Many Australians remain unaware of the serious threats still facing the Koala.

Today is Save the Koala Day and animal groups say the Government has to step up and protect this iconic Aussie.

Bridget Costello reports.


Koala activists celebrated a huge success last year when the Koala was finally acknowledged as a ‘vulnerable’ species.

But the battle doesn’t stop there.

Deborah Tabart, CEO Australian Koala Foundation: “The risks to koalas are endless and the first and ghastliest is the lack of political will to even think about it.”

Save the Koala Day has a political push this year with supporters wanting more legislation to protect Koala habitat.

It’s hoped this will curb the rampant spread of chlamydia.

Kenneth Beagley, QUT Professor of Immunology: “We continue to destroy their habitat and so the stress and the geographical isolation, the animals seem to become more susceptible to chlamydial disease.”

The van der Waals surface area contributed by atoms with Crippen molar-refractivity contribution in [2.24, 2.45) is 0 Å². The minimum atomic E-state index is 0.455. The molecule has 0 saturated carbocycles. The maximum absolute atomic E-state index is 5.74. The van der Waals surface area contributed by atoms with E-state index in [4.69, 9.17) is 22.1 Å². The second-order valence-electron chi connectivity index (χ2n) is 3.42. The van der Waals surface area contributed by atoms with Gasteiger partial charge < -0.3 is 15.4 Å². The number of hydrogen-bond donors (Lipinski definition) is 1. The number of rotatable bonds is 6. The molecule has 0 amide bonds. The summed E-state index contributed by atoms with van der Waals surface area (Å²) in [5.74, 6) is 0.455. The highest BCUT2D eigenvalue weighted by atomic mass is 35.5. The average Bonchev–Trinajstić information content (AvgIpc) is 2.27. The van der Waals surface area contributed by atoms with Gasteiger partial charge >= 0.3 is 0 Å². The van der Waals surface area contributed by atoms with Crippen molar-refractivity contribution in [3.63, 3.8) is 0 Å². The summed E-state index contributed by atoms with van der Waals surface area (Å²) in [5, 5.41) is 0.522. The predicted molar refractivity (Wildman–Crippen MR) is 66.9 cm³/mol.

The Australian Koala Foundation estimates that there are less than 80,000 Koalas left in the wild, perhaps as few as 43,000. There has never been a greater need for research into how to control disease in the Koala population.

QUT professors are researching the effect of chlamydia on Koala’s fertility and reproductive success.

In the meantime they’re trialling a ground-breaking vaccine.

Kenneth Beagley, QUT Professor of Immunology: “We’ve developed a vaccine which we’ve tested in captive Koalas over at Lone Pine and also animals that have come into Australia Zoo and now the vaccine is being used in wild Koalas.”

Wildlife teams are tracking the Koalas to measure the success.

Bridget Costello, QUT News.